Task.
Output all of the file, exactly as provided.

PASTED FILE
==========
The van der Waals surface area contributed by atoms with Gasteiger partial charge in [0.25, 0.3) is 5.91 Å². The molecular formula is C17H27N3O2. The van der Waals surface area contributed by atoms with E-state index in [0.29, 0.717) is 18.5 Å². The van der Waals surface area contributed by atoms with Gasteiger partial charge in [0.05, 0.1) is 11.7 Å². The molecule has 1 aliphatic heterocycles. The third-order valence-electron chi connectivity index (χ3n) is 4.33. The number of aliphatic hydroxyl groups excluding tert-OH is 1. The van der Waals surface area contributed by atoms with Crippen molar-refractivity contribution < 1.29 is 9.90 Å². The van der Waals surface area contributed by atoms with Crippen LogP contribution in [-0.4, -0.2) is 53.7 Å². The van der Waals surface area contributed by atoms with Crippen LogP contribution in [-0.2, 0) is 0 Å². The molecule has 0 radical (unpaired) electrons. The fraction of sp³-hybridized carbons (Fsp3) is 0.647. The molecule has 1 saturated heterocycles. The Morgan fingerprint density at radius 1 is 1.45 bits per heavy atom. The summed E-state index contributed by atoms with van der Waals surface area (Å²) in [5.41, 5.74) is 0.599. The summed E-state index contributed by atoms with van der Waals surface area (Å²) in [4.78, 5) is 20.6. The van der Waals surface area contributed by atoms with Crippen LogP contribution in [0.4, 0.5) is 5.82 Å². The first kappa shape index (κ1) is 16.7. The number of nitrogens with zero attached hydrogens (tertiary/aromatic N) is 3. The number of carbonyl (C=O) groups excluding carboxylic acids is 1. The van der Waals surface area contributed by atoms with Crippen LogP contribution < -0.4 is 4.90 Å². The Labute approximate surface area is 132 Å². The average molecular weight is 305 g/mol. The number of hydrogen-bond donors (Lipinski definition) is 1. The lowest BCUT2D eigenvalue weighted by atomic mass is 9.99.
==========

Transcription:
The van der Waals surface area contributed by atoms with Gasteiger partial charge in [0.25, 0.3) is 5.91 Å². The molecular formula is C17H27N3O2. The van der Waals surface area contributed by atoms with E-state index in [0.29, 0.717) is 18.5 Å². The van der Waals surface area contributed by atoms with Gasteiger partial charge in [0.05, 0.1) is 11.7 Å². The molecule has 1 aliphatic heterocycles. The third-order valence-electron chi connectivity index (χ3n) is 4.33. The number of aliphatic hydroxyl groups excluding tert-OH is 1. The van der Waals surface area contributed by atoms with Crippen molar-refractivity contribution < 1.29 is 9.90 Å². The van der Waals surface area contributed by atoms with Crippen LogP contribution in [-0.4, -0.2) is 53.7 Å². The van der Waals surface area contributed by atoms with Crippen LogP contribution in [-0.2, 0) is 0 Å². The molecule has 0 radical (unpaired) electrons. The fraction of sp³-hybridized carbons (Fsp3) is 0.647. The molecule has 1 saturated heterocycles. The Morgan fingerprint density at radius 1 is 1.45 bits per heavy atom. The summed E-state index contributed by atoms with van der Waals surface area (Å²) in [5.41, 5.74) is 0.599. The summed E-state index contributed by atoms with van der Waals surface area (Å²) in [4.78, 5) is 20.6. The van der Waals surface area contributed by atoms with Crippen LogP contribution in [0.4, 0.5) is 5.82 Å². The first kappa shape index (κ1) is 16.7. The number of nitrogens with zero attached hydrogens (tertiary/aromatic N) is 3. The number of carbonyl (C=O) groups excluding carboxylic acids is 1. The van der Waals surface area contributed by atoms with Crippen LogP contribution < -0.4 is 4.90 Å². The Labute approximate surface area is 132 Å². The average molecular weight is 305 g/mol. The number of hydrogen-bond donors (Lipinski definition) is 1. The lowest BCUT2D eigenvalue weighted by atomic mass is 9.99.